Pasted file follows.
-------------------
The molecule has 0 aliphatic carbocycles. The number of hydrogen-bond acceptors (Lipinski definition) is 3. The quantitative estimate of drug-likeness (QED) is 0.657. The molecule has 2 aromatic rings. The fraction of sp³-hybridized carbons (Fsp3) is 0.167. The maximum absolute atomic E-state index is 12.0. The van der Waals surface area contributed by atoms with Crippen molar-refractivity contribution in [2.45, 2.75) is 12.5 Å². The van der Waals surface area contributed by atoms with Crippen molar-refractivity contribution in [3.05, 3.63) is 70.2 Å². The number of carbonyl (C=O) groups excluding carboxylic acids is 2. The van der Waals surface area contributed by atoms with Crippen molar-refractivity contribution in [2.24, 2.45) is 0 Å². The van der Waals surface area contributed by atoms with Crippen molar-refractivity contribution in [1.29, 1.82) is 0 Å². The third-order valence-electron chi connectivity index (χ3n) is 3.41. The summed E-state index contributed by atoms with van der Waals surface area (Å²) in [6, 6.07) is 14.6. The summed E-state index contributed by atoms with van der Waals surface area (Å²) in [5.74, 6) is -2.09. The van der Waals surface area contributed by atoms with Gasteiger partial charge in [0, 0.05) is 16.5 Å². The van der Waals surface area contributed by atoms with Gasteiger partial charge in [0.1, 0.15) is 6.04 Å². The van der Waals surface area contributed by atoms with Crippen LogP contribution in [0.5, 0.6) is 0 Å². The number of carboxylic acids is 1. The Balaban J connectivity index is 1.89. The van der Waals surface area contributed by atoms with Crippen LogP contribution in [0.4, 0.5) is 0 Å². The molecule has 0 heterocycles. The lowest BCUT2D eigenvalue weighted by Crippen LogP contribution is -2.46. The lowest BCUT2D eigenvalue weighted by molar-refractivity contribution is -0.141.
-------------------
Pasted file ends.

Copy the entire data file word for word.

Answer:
The molecule has 0 aliphatic carbocycles. The number of hydrogen-bond acceptors (Lipinski definition) is 3. The quantitative estimate of drug-likeness (QED) is 0.657. The molecule has 2 aromatic rings. The fraction of sp³-hybridized carbons (Fsp3) is 0.167. The maximum absolute atomic E-state index is 12.0. The van der Waals surface area contributed by atoms with Crippen molar-refractivity contribution in [2.45, 2.75) is 12.5 Å². The van der Waals surface area contributed by atoms with Crippen molar-refractivity contribution in [3.05, 3.63) is 70.2 Å². The number of carbonyl (C=O) groups excluding carboxylic acids is 2. The van der Waals surface area contributed by atoms with Crippen molar-refractivity contribution in [2.24, 2.45) is 0 Å². The van der Waals surface area contributed by atoms with Crippen molar-refractivity contribution in [1.29, 1.82) is 0 Å². The third-order valence-electron chi connectivity index (χ3n) is 3.41. The summed E-state index contributed by atoms with van der Waals surface area (Å²) in [6, 6.07) is 14.6. The summed E-state index contributed by atoms with van der Waals surface area (Å²) in [5.74, 6) is -2.09. The van der Waals surface area contributed by atoms with Gasteiger partial charge in [0, 0.05) is 16.5 Å². The van der Waals surface area contributed by atoms with Gasteiger partial charge in [0.1, 0.15) is 6.04 Å². The van der Waals surface area contributed by atoms with Crippen LogP contribution in [0.5, 0.6) is 0 Å². The number of carboxylic acids is 1. The Balaban J connectivity index is 1.89. The van der Waals surface area contributed by atoms with Crippen LogP contribution in [0.4, 0.5) is 0 Å². The molecule has 0 heterocycles. The lowest BCUT2D eigenvalue weighted by Crippen LogP contribution is -2.46. The lowest BCUT2D eigenvalue weighted by molar-refractivity contribution is -0.141.